I'm not superwoman... I take as many shortcuts as possible. I havent ironed anything since 2003. And that was just my graduation shirt. I'm not spending hours of my time making things flat just so that they can get crumpled again when worn. No-one has noticed yet (have you? right? If so, you're too polite to say, thanks). Make as many short cuts around housework and your home as you can. Think efficiency, rather than show-home. I'm never going to be one of those people that walks across a room to find a coaster in a drawer before they put their cup of tea down at the other side of the room. Seriously? My home - and office - are set up to be as efficient as possible, even if that can lead to weird juxtapositions of stuff in places.

I'm not superwoman... I use all the technology I can to make this easy. The postman hates us with all the parcels off eBay; we use lots of shared calendars online to plan everything and keep track of the movements and needs of two adults, three small people, and a cat; I tweet, shop, and email when I'm waiting on trains. When I'm away with work I speak to the boys on video chat as often as I can. Make technology your friend.

I'm not superwoman... My Husband works from home. This is probably the biggest thing that makes our life easier, and here it is tucked half way down, quietly taking the stress out of the nursery run. My Husband is not a house husband: he has a senior job with a Canadian software firm, runs his own successful business in his spare time, and even finds the time and energy to play in a well respected band. But working from home for the majority of his time does mean he is on hand to do nursery drop off and pick up. I do try to do as many of the nursery runs as I can with my schedule - but it means that on days when the trains are borked I'm not the person having a breakdown at Kings Cross station about the fact they cant get back to the nursery before it closes at 6pm, or when one of the boys is ill and needs picking up from nursery they can be brought home immediately. Removing that level of stress from our daily lives makes going an hour away from home much, much less stressful for me, and going away with work for a night or two doesnt take olympic levels of organisation. Did I mention that I have a supportive partner?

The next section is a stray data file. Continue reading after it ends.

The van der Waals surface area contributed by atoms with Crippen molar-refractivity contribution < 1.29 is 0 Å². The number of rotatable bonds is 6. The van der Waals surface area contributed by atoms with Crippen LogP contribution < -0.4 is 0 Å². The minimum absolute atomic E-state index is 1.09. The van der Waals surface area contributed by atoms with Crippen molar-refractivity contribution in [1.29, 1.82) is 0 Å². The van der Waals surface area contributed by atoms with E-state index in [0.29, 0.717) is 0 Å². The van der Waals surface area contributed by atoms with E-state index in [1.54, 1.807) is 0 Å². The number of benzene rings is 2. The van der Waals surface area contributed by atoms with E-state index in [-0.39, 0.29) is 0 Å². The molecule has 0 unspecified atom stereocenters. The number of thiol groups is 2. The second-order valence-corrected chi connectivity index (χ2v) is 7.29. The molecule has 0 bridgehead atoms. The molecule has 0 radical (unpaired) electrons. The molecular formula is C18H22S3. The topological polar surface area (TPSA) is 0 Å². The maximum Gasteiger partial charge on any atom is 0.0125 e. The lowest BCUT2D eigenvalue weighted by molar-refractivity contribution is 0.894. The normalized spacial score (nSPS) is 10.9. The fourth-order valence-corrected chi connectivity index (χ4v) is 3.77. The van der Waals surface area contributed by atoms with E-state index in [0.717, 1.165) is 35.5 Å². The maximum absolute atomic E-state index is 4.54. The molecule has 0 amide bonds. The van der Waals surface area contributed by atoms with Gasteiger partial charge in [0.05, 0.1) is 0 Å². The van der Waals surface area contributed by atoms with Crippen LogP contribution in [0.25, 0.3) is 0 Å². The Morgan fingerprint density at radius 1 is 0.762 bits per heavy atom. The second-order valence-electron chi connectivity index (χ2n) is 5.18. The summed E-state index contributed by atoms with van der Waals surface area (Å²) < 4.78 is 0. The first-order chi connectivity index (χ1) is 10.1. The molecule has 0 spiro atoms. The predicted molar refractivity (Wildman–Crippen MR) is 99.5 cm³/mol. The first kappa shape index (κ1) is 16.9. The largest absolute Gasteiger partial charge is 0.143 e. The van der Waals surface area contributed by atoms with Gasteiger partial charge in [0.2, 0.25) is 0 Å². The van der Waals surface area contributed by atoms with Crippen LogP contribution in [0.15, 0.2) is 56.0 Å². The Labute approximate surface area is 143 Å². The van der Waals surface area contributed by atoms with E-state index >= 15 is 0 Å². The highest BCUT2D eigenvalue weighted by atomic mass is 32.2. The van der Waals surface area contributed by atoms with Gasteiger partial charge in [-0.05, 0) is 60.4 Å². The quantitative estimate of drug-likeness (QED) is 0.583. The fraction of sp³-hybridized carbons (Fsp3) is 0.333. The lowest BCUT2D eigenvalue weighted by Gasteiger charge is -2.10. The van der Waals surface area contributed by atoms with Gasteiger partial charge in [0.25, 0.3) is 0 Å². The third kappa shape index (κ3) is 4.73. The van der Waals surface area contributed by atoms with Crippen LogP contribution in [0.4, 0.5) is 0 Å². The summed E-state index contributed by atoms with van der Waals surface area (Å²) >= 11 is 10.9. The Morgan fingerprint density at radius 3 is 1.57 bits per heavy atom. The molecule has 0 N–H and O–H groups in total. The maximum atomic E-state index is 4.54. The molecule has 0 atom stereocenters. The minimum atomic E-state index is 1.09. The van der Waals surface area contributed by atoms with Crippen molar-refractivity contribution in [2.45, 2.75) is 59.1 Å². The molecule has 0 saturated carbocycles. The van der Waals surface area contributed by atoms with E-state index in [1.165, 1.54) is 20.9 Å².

I'm not superwoman... I don't have a dead commute. It takes just over an hour to get door to door from home to work. I walk for 15mins (and nursery is on the way between our house and the station for drop off and pick up: dont forget the importance of location!), travel by train for 35 minutes, and walk 15 mins at the other end. Time on the station platform is generally spent on twitter: the time spent on the train I get on with some work. I get a tonne of stuff done on the train (but its also the reason I hate documents that get sent to me in the cloud. Cloud doesnt work with train tunnels).

I'm not superwoman... I travel a lot with work. This may sound like an oxymoron, given I've done lots of work travel over the past year with at least one or two trips a month away. I try to go away for two nights maximum, and during that time, not only do I get a couple of good nights sleep (which is not always guaranteed at home: The Boys didnt sleep through once until they were 16 months old), but I tend to work like a daemon. Room service, and work til midnight. I get loads done in hotel rooms.